Nowhere do we see this unfortunate trend playing out more dramatically than in large, globally distributed organizations that lack a central Art Buying capability. It’s not uncommon in these environments to hear two separate business units or teams procuring the same content from the same vendor on completely independent terms — thereby increasing their procurement costs by up to 100%, with little or nothing to show in return for the added investment. A disciplined art-buying capability, administered at the enterprise level, could prevent these redundant purchases from occurring, only if the executive management team understands the magnitude of waste going on today.

It’s devilishly difficult in large, distributed enterprises, to get a grip on just how much of your photography dollars are going toward redundant buys. For my (usually limited) money, I would recommend going to your single largest source of photography, and ask them to provide you with a comprehensive list of all the purchases you’ve made over a significant time period (usually more than one year). Conduct an audit of this data to see what the duplication rate is. Detecting even a small duplication rate (over 1–2%) can have a meaningful impact, so don’t be shy about pushing your vendors to give you the data you need. And of course, use the results to advocate for a centralized art-buying process to make sure these inefficiencies don’t continue on into the future.

Of course, if your content-buying has reached significant scale (say, more than 10,000 images per year), it’s probably time to consider an Enterprise Content Buying platform that helps to iron out complexity, eliminate duplicate purchases, and increase visibility with regard to content ROI.

Rights Management: Art Buyers, like good DAM managers, know just how much data about any given image or video needs to be at one’s fingertips at a moment’s notice. As such, Art Buyers can function as invaluable partners to the marketing technology stack, helping them to ensure that all assets on the system are properly purchased, and properly deployed. In my experience with major enterprises in the healthcare, travel, hospitality, financial and insurance sectors, the notion of management of creative content rights is often left as “everyone’s responsibility.” And that, of course, means that it ends up being nobody’s responsibility.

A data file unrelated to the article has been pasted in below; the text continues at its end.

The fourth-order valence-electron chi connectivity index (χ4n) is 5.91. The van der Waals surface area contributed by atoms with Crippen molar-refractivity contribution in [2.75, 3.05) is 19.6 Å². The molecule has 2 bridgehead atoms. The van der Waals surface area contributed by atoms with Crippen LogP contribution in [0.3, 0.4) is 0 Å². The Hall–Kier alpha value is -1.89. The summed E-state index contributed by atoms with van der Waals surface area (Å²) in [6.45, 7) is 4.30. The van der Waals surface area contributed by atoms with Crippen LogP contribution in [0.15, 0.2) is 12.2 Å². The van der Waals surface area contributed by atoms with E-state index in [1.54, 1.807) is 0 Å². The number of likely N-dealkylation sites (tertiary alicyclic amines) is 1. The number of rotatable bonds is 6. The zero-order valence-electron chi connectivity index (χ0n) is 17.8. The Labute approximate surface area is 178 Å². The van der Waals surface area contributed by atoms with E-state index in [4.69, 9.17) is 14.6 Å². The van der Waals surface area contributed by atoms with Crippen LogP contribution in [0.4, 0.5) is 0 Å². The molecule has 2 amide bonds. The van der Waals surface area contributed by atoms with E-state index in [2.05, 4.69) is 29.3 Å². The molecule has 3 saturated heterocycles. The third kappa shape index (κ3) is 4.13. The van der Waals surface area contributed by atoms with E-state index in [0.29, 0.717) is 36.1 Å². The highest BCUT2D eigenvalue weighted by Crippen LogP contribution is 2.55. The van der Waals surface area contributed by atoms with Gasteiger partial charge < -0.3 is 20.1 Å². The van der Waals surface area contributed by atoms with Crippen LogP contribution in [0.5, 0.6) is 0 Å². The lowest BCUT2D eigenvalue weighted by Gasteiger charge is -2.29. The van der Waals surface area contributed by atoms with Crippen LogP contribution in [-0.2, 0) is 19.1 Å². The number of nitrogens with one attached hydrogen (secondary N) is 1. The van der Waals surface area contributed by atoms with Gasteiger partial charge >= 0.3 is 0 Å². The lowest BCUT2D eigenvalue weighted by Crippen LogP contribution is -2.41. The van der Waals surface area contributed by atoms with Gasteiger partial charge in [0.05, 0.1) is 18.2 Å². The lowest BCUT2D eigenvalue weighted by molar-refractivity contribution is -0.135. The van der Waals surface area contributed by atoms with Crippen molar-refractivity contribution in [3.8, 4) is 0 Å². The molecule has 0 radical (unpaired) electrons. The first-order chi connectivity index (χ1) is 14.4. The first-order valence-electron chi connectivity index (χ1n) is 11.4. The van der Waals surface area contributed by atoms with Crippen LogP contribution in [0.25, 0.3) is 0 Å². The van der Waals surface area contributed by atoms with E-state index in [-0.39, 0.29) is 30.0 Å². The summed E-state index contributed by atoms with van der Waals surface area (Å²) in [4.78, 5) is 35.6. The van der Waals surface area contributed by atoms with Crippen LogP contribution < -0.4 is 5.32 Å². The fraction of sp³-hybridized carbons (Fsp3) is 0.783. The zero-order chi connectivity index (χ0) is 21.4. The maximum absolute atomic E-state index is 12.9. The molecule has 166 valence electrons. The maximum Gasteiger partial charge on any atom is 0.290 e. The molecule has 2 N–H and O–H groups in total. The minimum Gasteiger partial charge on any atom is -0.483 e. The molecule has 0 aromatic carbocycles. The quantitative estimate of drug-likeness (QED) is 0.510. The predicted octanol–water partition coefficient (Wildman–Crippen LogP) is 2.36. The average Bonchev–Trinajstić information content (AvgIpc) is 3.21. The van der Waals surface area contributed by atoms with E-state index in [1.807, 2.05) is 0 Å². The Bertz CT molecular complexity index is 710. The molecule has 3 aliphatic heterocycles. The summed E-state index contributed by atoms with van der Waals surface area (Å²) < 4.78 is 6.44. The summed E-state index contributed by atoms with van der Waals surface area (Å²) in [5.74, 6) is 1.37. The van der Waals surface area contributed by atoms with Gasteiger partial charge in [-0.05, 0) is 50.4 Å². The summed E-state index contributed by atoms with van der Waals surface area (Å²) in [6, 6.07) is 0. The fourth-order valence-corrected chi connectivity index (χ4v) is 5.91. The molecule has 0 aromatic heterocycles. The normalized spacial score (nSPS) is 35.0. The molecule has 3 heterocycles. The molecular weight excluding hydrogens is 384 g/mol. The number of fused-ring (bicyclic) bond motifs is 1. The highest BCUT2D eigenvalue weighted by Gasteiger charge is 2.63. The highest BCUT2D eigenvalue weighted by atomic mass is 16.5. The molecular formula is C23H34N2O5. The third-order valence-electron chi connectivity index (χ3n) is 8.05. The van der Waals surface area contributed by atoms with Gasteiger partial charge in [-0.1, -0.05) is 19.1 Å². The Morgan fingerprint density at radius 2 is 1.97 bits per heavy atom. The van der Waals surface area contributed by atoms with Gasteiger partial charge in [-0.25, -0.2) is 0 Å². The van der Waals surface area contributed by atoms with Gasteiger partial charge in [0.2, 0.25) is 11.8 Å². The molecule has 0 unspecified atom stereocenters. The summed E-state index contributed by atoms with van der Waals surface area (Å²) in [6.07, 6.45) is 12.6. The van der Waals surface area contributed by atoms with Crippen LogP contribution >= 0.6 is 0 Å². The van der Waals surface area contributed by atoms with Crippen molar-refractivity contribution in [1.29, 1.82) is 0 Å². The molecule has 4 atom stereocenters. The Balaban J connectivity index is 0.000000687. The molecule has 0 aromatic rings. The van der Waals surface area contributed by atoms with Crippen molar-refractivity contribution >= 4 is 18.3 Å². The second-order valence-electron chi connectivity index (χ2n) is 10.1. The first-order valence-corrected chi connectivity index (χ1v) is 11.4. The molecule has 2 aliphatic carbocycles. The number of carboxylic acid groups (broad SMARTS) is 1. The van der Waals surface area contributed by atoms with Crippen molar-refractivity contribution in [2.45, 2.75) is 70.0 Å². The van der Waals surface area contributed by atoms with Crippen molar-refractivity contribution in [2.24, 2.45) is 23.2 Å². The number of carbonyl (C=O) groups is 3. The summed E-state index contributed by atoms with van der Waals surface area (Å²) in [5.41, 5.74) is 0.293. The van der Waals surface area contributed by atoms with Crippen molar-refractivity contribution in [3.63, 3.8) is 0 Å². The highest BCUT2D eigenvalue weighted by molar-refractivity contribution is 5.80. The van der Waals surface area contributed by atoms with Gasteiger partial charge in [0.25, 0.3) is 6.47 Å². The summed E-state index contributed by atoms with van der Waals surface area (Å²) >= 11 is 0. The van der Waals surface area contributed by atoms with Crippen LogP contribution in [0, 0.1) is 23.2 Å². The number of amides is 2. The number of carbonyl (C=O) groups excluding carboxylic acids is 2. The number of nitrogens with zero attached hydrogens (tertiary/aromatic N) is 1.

As with duplicated purchases, the best way to determine the degree to which your organization might be at risk of copyright infringement claim is to conduct a disciplined spot-check of images in-market or widely available on your enterprise DAM. Review 3–5% of the assets you have under management, and determine the rate of missing, expired, or ambiguous usage rights. Extrapolate this exposure across your entire digital asset bases, and use the resulting number as a way to advocate for two things. First, a top-to-bottom review of all existing digital assets, to bring yourself up to snuff. And second, a centralized rights management process and supporting technology to ensure that the problem doesn’t crop up again (no pun intended) in some surprisingly brief period of time.

Of course, all of this work may lead you to the realization that more and more agencies — independent and in-house alike — are coming to after trying to do without a formalized art-buying function. The expertise in these areas cannot be eliminated altogether — at least not without unacceptable risk to the enterprise. Instead, it has to be replaced with technology that promotes rights compliance, and provides full visibility into asset usage.

Conclusion

In a world where content procurement and deployment is increasing at a rapid pace, it’s clear that expertise in Enterprise Content Buying is more important than ever. Organizations cannot afford to keep the process silo’d in the hands of small number of experts, but neither can they afford the risks and costs associated with distributing responsibility for content procurement without proper controls. These trends indicate that a technology solution — built with the needs of enterprises, content-sources, and content-creators in mind — is essential. Organizations that take this view stand to benefit not only from greater cost efficiencies, but from greater marketing agility as well.

Kevin Groome

Written by

Kevin is the founder and chief evangelist of Pica9—a distributed marketing platform for major brands. To learn more, visit pica9.com